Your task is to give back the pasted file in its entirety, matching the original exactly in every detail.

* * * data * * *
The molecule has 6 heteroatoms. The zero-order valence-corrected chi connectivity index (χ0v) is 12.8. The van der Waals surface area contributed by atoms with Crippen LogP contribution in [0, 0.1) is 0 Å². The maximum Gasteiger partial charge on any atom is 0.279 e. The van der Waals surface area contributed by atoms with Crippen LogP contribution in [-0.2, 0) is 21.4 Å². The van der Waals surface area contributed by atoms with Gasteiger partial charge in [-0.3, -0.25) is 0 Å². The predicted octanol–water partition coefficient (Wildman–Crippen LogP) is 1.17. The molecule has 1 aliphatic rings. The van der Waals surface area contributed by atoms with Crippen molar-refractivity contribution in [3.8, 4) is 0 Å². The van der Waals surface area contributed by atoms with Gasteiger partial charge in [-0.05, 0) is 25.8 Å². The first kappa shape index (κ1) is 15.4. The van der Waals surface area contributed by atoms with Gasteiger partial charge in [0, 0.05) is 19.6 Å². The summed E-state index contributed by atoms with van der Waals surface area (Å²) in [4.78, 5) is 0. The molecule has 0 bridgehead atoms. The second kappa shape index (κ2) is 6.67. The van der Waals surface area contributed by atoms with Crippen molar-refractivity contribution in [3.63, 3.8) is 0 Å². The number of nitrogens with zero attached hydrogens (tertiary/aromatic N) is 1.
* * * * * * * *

The molecule has 6 heteroatoms. The zero-order valence-corrected chi connectivity index (χ0v) is 12.8. The van der Waals surface area contributed by atoms with Crippen LogP contribution in [0, 0.1) is 0 Å². The maximum Gasteiger partial charge on any atom is 0.279 e. The van der Waals surface area contributed by atoms with Crippen LogP contribution in [-0.2, 0) is 21.4 Å². The van der Waals surface area contributed by atoms with Gasteiger partial charge in [-0.3, -0.25) is 0 Å². The predicted octanol–water partition coefficient (Wildman–Crippen LogP) is 1.17. The molecule has 1 aliphatic rings. The van der Waals surface area contributed by atoms with Crippen molar-refractivity contribution in [3.8, 4) is 0 Å². The van der Waals surface area contributed by atoms with Gasteiger partial charge in [-0.05, 0) is 25.8 Å². The first kappa shape index (κ1) is 15.4. The van der Waals surface area contributed by atoms with Gasteiger partial charge in [0, 0.05) is 19.6 Å². The summed E-state index contributed by atoms with van der Waals surface area (Å²) in [4.78, 5) is 0. The molecule has 0 bridgehead atoms. The second kappa shape index (κ2) is 6.67. The van der Waals surface area contributed by atoms with Crippen molar-refractivity contribution in [3.63, 3.8) is 0 Å². The number of nitrogens with zero attached hydrogens (tertiary/aromatic N) is 1.